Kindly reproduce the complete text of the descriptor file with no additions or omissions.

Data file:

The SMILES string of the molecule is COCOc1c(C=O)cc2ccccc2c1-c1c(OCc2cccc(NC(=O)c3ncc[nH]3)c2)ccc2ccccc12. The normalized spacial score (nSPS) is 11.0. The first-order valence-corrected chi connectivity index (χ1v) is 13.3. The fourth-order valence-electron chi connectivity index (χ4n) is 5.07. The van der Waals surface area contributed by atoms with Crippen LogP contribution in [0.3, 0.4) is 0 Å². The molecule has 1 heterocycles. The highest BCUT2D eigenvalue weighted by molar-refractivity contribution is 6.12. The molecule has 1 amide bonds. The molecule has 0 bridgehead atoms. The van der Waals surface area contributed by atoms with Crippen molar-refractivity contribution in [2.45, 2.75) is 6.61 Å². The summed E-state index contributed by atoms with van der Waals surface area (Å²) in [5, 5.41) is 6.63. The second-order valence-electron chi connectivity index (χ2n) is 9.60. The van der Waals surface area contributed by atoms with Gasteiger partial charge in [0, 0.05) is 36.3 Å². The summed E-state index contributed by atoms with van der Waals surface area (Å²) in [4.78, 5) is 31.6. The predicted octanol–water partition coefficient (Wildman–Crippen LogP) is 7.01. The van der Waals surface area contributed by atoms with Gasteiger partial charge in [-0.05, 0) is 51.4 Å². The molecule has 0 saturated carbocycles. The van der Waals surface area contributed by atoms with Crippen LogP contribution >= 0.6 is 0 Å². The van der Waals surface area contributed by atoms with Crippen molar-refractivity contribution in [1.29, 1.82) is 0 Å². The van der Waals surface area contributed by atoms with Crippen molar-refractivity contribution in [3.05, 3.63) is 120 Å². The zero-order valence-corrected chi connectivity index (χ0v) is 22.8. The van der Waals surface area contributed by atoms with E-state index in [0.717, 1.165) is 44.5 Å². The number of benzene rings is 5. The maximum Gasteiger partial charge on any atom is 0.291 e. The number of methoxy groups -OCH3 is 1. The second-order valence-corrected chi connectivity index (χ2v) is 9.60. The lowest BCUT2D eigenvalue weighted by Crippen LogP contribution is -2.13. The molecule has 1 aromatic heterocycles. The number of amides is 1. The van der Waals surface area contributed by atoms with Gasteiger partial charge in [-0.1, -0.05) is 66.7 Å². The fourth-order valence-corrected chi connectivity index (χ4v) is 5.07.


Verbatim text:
The SMILES string of the molecule is COCOc1c(C=O)cc2ccccc2c1-c1c(OCc2cccc(NC(=O)c3ncc[nH]3)c2)ccc2ccccc12. The normalized spacial score (nSPS) is 11.0. The first-order valence-corrected chi connectivity index (χ1v) is 13.3. The fourth-order valence-electron chi connectivity index (χ4n) is 5.07. The van der Waals surface area contributed by atoms with Crippen LogP contribution in [0.3, 0.4) is 0 Å². The molecule has 1 heterocycles. The highest BCUT2D eigenvalue weighted by molar-refractivity contribution is 6.12. The molecule has 1 amide bonds. The molecule has 0 bridgehead atoms. The van der Waals surface area contributed by atoms with Crippen molar-refractivity contribution in [2.45, 2.75) is 6.61 Å². The summed E-state index contributed by atoms with van der Waals surface area (Å²) in [5, 5.41) is 6.63. The second-order valence-electron chi connectivity index (χ2n) is 9.60. The van der Waals surface area contributed by atoms with Gasteiger partial charge in [0, 0.05) is 36.3 Å². The summed E-state index contributed by atoms with van der Waals surface area (Å²) in [4.78, 5) is 31.6. The predicted octanol–water partition coefficient (Wildman–Crippen LogP) is 7.01. The van der Waals surface area contributed by atoms with Gasteiger partial charge in [-0.05, 0) is 51.4 Å². The molecule has 0 saturated carbocycles. The van der Waals surface area contributed by atoms with Crippen LogP contribution >= 0.6 is 0 Å². The van der Waals surface area contributed by atoms with Crippen molar-refractivity contribution in [1.29, 1.82) is 0 Å². The van der Waals surface area contributed by atoms with Crippen molar-refractivity contribution in [3.05, 3.63) is 120 Å². The zero-order valence-corrected chi connectivity index (χ0v) is 22.8. The van der Waals surface area contributed by atoms with E-state index in [0.717, 1.165) is 44.5 Å². The number of benzene rings is 5. The maximum Gasteiger partial charge on any atom is 0.291 e. The number of methoxy groups -OCH3 is 1. The second-order valence-corrected chi connectivity index (χ2v) is 9.60. The lowest BCUT2D eigenvalue weighted by Crippen LogP contribution is -2.13. The molecule has 1 aromatic heterocycles. The number of amides is 1. The van der Waals surface area contributed by atoms with Gasteiger partial charge in [-0.1, -0.05) is 66.7 Å². The fourth-order valence-corrected chi connectivity index (χ4v) is 5.07.